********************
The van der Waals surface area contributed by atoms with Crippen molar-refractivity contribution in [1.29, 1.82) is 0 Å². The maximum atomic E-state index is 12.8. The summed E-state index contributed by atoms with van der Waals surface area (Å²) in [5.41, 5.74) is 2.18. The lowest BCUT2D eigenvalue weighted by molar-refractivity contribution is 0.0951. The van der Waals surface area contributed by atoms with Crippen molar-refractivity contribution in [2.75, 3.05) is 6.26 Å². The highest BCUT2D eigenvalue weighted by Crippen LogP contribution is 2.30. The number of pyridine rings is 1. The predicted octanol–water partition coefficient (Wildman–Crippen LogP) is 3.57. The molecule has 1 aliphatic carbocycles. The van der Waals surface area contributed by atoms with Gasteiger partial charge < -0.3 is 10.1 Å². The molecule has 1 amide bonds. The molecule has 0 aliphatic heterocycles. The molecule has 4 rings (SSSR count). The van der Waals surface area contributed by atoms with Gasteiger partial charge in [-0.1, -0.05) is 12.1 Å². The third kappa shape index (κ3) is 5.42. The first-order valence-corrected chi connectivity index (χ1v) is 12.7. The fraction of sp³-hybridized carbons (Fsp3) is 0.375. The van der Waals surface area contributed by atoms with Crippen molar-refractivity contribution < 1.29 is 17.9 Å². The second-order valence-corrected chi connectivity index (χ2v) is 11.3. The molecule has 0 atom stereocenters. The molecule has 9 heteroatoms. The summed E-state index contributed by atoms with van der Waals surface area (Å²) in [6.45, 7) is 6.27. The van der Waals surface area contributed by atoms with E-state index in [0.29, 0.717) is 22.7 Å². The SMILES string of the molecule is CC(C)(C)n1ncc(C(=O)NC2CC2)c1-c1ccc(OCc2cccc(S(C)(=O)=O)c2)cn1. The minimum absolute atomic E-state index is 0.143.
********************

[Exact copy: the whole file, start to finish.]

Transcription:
The van der Waals surface area contributed by atoms with Crippen molar-refractivity contribution in [1.29, 1.82) is 0 Å². The maximum atomic E-state index is 12.8. The summed E-state index contributed by atoms with van der Waals surface area (Å²) in [5.41, 5.74) is 2.18. The lowest BCUT2D eigenvalue weighted by molar-refractivity contribution is 0.0951. The van der Waals surface area contributed by atoms with Crippen molar-refractivity contribution in [2.75, 3.05) is 6.26 Å². The highest BCUT2D eigenvalue weighted by Crippen LogP contribution is 2.30. The number of pyridine rings is 1. The predicted octanol–water partition coefficient (Wildman–Crippen LogP) is 3.57. The molecule has 1 aliphatic carbocycles. The van der Waals surface area contributed by atoms with Gasteiger partial charge < -0.3 is 10.1 Å². The molecule has 1 amide bonds. The molecule has 0 aliphatic heterocycles. The molecule has 4 rings (SSSR count). The van der Waals surface area contributed by atoms with Gasteiger partial charge in [-0.1, -0.05) is 12.1 Å². The third kappa shape index (κ3) is 5.42. The first-order valence-corrected chi connectivity index (χ1v) is 12.7. The fraction of sp³-hybridized carbons (Fsp3) is 0.375. The van der Waals surface area contributed by atoms with Crippen molar-refractivity contribution < 1.29 is 17.9 Å². The second-order valence-corrected chi connectivity index (χ2v) is 11.3. The molecule has 0 atom stereocenters. The molecule has 9 heteroatoms. The summed E-state index contributed by atoms with van der Waals surface area (Å²) in [6.45, 7) is 6.27. The van der Waals surface area contributed by atoms with E-state index in [0.29, 0.717) is 22.7 Å². The SMILES string of the molecule is CC(C)(C)n1ncc(C(=O)NC2CC2)c1-c1ccc(OCc2cccc(S(C)(=O)=O)c2)cn1. The minimum absolute atomic E-state index is 0.143.